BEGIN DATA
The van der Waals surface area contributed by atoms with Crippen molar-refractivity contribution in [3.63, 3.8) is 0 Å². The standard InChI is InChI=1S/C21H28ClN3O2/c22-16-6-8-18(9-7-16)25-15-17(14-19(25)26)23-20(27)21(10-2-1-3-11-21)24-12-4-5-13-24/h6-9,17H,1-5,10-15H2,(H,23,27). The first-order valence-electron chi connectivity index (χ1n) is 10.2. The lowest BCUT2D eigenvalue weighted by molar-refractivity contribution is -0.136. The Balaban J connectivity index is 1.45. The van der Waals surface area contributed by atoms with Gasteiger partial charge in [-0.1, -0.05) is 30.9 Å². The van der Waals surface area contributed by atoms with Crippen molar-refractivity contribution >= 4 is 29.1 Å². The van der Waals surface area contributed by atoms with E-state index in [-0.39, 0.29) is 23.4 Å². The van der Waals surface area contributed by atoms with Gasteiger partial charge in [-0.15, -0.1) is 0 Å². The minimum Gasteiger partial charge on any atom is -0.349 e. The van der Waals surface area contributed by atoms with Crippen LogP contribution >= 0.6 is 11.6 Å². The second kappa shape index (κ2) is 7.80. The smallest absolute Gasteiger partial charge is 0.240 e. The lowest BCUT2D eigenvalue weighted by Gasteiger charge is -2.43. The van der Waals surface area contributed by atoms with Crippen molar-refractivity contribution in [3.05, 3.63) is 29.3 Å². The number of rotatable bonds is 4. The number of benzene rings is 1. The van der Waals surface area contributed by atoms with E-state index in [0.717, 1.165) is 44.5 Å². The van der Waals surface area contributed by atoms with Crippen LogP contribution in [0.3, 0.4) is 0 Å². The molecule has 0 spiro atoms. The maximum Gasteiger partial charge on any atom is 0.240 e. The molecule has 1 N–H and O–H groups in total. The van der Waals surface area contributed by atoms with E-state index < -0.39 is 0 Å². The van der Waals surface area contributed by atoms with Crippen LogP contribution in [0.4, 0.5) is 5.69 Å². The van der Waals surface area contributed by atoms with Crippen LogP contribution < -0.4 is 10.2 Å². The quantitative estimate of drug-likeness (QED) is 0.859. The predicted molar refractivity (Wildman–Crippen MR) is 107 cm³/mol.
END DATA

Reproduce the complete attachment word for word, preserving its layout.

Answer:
The van der Waals surface area contributed by atoms with Crippen molar-refractivity contribution in [3.63, 3.8) is 0 Å². The standard InChI is InChI=1S/C21H28ClN3O2/c22-16-6-8-18(9-7-16)25-15-17(14-19(25)26)23-20(27)21(10-2-1-3-11-21)24-12-4-5-13-24/h6-9,17H,1-5,10-15H2,(H,23,27). The first-order valence-electron chi connectivity index (χ1n) is 10.2. The lowest BCUT2D eigenvalue weighted by molar-refractivity contribution is -0.136. The Balaban J connectivity index is 1.45. The van der Waals surface area contributed by atoms with Gasteiger partial charge in [-0.1, -0.05) is 30.9 Å². The van der Waals surface area contributed by atoms with Crippen molar-refractivity contribution >= 4 is 29.1 Å². The van der Waals surface area contributed by atoms with E-state index in [-0.39, 0.29) is 23.4 Å². The van der Waals surface area contributed by atoms with Gasteiger partial charge in [-0.15, -0.1) is 0 Å². The minimum Gasteiger partial charge on any atom is -0.349 e. The van der Waals surface area contributed by atoms with Crippen LogP contribution >= 0.6 is 11.6 Å². The second kappa shape index (κ2) is 7.80. The smallest absolute Gasteiger partial charge is 0.240 e. The lowest BCUT2D eigenvalue weighted by Gasteiger charge is -2.43. The van der Waals surface area contributed by atoms with Crippen molar-refractivity contribution in [3.05, 3.63) is 29.3 Å². The number of rotatable bonds is 4. The number of benzene rings is 1. The van der Waals surface area contributed by atoms with E-state index in [0.717, 1.165) is 44.5 Å². The van der Waals surface area contributed by atoms with Crippen LogP contribution in [0.3, 0.4) is 0 Å². The molecule has 0 spiro atoms. The maximum Gasteiger partial charge on any atom is 0.240 e. The molecule has 1 N–H and O–H groups in total. The van der Waals surface area contributed by atoms with E-state index < -0.39 is 0 Å². The van der Waals surface area contributed by atoms with Crippen LogP contribution in [0.4, 0.5) is 5.69 Å². The van der Waals surface area contributed by atoms with Crippen LogP contribution < -0.4 is 10.2 Å². The quantitative estimate of drug-likeness (QED) is 0.859. The predicted molar refractivity (Wildman–Crippen MR) is 107 cm³/mol.